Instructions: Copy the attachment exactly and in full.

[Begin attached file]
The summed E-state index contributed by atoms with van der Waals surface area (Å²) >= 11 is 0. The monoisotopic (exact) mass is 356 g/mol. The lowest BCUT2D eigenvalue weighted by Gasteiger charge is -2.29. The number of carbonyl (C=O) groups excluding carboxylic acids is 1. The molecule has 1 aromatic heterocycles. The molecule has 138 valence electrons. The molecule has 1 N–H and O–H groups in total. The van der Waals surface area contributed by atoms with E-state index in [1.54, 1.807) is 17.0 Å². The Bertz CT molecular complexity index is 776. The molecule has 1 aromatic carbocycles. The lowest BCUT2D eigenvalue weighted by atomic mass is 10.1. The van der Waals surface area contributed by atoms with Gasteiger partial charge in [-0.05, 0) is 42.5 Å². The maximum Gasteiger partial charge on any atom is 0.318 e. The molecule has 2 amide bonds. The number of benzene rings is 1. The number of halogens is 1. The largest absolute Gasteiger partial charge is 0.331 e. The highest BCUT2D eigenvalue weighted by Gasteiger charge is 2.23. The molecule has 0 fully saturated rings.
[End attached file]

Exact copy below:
The summed E-state index contributed by atoms with van der Waals surface area (Å²) >= 11 is 0. The monoisotopic (exact) mass is 356 g/mol. The lowest BCUT2D eigenvalue weighted by Gasteiger charge is -2.29. The number of carbonyl (C=O) groups excluding carboxylic acids is 1. The molecule has 1 aromatic heterocycles. The molecule has 138 valence electrons. The molecule has 1 N–H and O–H groups in total. The van der Waals surface area contributed by atoms with E-state index in [1.54, 1.807) is 17.0 Å². The Bertz CT molecular complexity index is 776. The molecule has 1 aromatic carbocycles. The lowest BCUT2D eigenvalue weighted by atomic mass is 10.1. The van der Waals surface area contributed by atoms with Gasteiger partial charge in [-0.05, 0) is 42.5 Å². The maximum Gasteiger partial charge on any atom is 0.318 e. The molecule has 2 amide bonds. The number of benzene rings is 1. The number of halogens is 1. The largest absolute Gasteiger partial charge is 0.331 e. The highest BCUT2D eigenvalue weighted by Gasteiger charge is 2.23. The molecule has 0 fully saturated rings.